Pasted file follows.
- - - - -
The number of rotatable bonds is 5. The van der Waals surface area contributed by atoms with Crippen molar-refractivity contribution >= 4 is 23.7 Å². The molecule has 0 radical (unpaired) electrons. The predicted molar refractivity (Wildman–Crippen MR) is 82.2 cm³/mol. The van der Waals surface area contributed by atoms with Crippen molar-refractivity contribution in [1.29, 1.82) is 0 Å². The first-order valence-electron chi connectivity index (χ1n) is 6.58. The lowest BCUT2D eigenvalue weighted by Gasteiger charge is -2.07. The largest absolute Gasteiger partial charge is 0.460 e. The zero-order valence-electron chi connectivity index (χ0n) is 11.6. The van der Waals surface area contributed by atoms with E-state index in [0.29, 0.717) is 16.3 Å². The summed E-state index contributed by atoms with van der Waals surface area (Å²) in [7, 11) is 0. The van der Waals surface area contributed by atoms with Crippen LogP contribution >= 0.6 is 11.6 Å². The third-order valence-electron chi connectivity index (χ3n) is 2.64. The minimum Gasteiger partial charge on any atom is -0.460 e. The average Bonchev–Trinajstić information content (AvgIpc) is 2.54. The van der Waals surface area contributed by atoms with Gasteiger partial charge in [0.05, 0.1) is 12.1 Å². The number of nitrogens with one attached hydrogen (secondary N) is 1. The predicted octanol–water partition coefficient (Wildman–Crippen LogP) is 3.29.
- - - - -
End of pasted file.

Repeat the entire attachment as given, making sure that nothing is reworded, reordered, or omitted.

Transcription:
The number of rotatable bonds is 5. The van der Waals surface area contributed by atoms with Crippen molar-refractivity contribution >= 4 is 23.7 Å². The molecule has 0 radical (unpaired) electrons. The predicted molar refractivity (Wildman–Crippen MR) is 82.2 cm³/mol. The van der Waals surface area contributed by atoms with Crippen molar-refractivity contribution in [1.29, 1.82) is 0 Å². The first-order valence-electron chi connectivity index (χ1n) is 6.58. The lowest BCUT2D eigenvalue weighted by Gasteiger charge is -2.07. The largest absolute Gasteiger partial charge is 0.460 e. The zero-order valence-electron chi connectivity index (χ0n) is 11.6. The van der Waals surface area contributed by atoms with E-state index in [0.29, 0.717) is 16.3 Å². The summed E-state index contributed by atoms with van der Waals surface area (Å²) in [7, 11) is 0. The van der Waals surface area contributed by atoms with Crippen LogP contribution >= 0.6 is 11.6 Å². The third-order valence-electron chi connectivity index (χ3n) is 2.64. The minimum Gasteiger partial charge on any atom is -0.460 e. The average Bonchev–Trinajstić information content (AvgIpc) is 2.54. The van der Waals surface area contributed by atoms with Gasteiger partial charge in [0.05, 0.1) is 12.1 Å². The number of nitrogens with one attached hydrogen (secondary N) is 1. The predicted octanol–water partition coefficient (Wildman–Crippen LogP) is 3.29.